“The [top generals] are very rich, filthy rich. This is a military dictatorship. When you are in a position of power within the military, you can enrich yourself easily,” said Thailand-based Myanmar analyst Aung Naing Oo. “They have a monopoly on a lot of things like the timber contracts, the rice, you name it - anything they can sell overseas.”
Sean Turnell, an expert on Myanmar’s economy with Australia’s Macquarie University, estimates that the top generals have about four billion dollars in foreign exchange reserves.
In late 2006 a video of the wedding of junta chief Senior General Than Shwe’s daughter emerged on the Internet, revealing the gaping chasm between Myanmar’s haves and have-nots. In scenes that scandalised citizens who managed to view it, Thandar Shwe was shown draped in pearls, diamonds and other gems, while her groom splashed champagne across rows of glasses. The Myanmar news magazine Irrawaddy, which is published in Thailand, estimated the value of the wedding gifts at more than $50 million.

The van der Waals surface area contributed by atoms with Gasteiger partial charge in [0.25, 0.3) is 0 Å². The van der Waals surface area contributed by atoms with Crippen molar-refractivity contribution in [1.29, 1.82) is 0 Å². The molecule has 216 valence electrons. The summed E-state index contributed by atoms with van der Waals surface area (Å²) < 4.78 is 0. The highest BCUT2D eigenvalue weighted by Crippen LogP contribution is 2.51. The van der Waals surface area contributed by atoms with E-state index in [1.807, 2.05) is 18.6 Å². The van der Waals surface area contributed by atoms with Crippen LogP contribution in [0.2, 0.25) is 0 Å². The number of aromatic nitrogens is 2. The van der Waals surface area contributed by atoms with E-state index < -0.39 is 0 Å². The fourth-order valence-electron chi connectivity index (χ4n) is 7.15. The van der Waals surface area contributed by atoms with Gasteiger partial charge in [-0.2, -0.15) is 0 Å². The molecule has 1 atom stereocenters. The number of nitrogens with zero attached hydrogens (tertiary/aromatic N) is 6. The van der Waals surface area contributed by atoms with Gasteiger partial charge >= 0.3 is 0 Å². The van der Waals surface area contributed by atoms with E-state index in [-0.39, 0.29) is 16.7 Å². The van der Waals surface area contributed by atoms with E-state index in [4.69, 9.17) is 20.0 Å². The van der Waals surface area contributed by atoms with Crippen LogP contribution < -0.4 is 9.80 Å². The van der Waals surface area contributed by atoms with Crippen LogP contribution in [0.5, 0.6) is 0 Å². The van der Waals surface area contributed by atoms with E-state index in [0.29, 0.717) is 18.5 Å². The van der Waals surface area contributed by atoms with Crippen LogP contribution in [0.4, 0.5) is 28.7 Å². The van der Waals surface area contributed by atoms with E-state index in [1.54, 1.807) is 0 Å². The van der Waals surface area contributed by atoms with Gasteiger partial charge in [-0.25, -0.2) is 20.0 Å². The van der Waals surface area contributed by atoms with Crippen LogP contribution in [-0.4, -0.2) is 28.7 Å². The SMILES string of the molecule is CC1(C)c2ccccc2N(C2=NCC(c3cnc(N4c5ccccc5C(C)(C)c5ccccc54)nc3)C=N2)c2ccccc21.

After more than 45 years of isolation and military rule, Myanmar itself is officially one of the world’s poorest countries, with per capita gross domestic product (GDP) well below that of nearby Cambodia, Laos and Bangladesh.
The world has pledged nearly $100 million in relief, but the junta is holding up emergency food at the airport, stalling on issuing visas for foreign experts, and insisting on distributing all aid itself.
[Excerpt of an article by Charlie McDonald-Gibson, The News (Pakistan)]